THUNDER BAY – A lack of matching infrastructure dollars has taken a bite out of the city’s ability to undertake capital projects.
Thunder Bay’s proposed budget would bring gross capital spending down by 17 per cent from 2017 amounts, despite the city remaining consistent with its net capital contributions from the previous year.
City treasurer Linda Evans said senior levels of government haven't committed to those same infrastructure dollars being available again in 2018.
“In 2017 the federal government infrastructure funding was available through the Public Transit Infrastructure Fund, as well as the Clean Water and Wastewater funding. That was available last year and at this point there is no federal infrastructure funding that has been announced,” Evans said on Wednesday.
“It’s absolutely vital we leverage as much federal and provincial funding as we can. We’re always trying to identify funding opportunities and making sure we apply at every opportunity,”
The city’s draft gross capital budget is $63.4 million, which is $13 million less than last year. The city’s net capital budget – the amount paid by the city from the tax levy – of $16.4 million is a slight increase from the 2017 levels.
The proposed budget, which will be subject to deliberations and debate in council chambers over the coming month, starts with a tax levy hike of 3.61 per cent. That amounts to 2.9 per cent to existing taxpayers after factoring in growth.
Coun. Frank Pullia, the budget chair, said the city has been able to absorb the hemorrhaging of $20 million over recent years from industrial property reassessments with roughly half of that loss made up through finding efficiencies.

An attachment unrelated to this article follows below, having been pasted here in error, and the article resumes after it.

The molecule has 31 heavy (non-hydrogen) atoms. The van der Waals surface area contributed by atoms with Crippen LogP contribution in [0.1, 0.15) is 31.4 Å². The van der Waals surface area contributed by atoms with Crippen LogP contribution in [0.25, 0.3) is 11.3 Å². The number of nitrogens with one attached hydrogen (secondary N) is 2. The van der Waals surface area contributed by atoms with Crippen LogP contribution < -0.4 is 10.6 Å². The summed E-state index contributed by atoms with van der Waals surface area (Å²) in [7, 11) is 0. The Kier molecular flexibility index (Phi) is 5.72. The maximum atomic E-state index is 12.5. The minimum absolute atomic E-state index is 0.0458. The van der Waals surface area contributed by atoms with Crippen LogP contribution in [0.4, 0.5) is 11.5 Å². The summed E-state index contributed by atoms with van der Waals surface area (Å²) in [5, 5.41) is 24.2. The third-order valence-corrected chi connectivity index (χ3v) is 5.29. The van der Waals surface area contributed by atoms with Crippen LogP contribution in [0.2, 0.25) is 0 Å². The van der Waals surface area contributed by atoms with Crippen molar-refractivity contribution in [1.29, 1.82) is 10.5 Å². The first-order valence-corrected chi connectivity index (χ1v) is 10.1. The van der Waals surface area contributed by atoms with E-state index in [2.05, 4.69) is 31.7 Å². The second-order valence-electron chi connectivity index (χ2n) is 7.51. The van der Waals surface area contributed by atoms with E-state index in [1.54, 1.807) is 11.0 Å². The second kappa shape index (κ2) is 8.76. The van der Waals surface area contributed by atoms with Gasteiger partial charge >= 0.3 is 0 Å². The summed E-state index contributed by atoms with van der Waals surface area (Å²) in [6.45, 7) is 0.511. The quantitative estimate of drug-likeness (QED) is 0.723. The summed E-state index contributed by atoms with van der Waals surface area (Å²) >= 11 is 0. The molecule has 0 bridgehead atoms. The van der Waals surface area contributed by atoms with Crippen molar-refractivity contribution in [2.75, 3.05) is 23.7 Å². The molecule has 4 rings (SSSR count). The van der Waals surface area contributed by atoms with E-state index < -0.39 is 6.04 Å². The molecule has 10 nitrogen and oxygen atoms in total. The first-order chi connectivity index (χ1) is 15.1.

“This is a budget that stays the course in terms of not reducing services but maintaining investments while living within our means,” Pullia said.
In addition to the less federal infrastructure funding, the city's accountants had to navigate a reduction of $1.8 million that had previously been allocated to Thunder Bay from the Ontario Municipal Partnership Fund, dollars that Pullia said would have been used to keep the levy increase down.
"Staying at or below the level of inflation is a worthy goal and if we didn’t have the reduction in the OMPF fund, we would be at less than two per cent (after growth) right now,” Pullia said.
A major capital project tentatively on the books is the $4.2 million rehabilitation of the Main Street Bridge.
“It will require significant staging because it does require some significant concrete repairs,” acting city manager Kerri Marshall said.
“That is a large capital project that does take account for a large portion of our capital project within our engineering division. As a result, other projects have had to be deferred to later years in order to accommodate that work.”
The final phase of Golf Links Road and Junot Avenue work has been delayed to 2019 and the resumption of Balmoral Street reconstruction has been put aside to 2020.
The draft budget includes significant expansions for Superior North EMS, which would receive an additional $588,000 to hire eight new full-time equivalent paramedic positions along with $695,000 for six new emergency vehicles, including four ambulances as part of its scheduled vehicle replacement.
The paramedic service has been tested by increasing 911 volumes, which have risen from 21,000 in 2012 to more than 26,000 in 2016. Emergency calls were projected to have further skyrocketed throughout 2017.
“We have an aging population and in the last year alone we’ve had a 20 per cent increase in emergency calls,” Pullia said. “There’s an opioids crisis in the country. We’re not immune to that. Thunder Bay is seeing more addictions and those kind of calls that are becoming more crucial. We need to make sure those services are available when needed, as needed.”
City council’s series of budget meetings will kick off next Tuesday when they are presented with a long-term financial overview. A public pre-budget deputation meeting is scheduled for Jan. 11 and the first of four budget review meetings will be held on Jan. 16.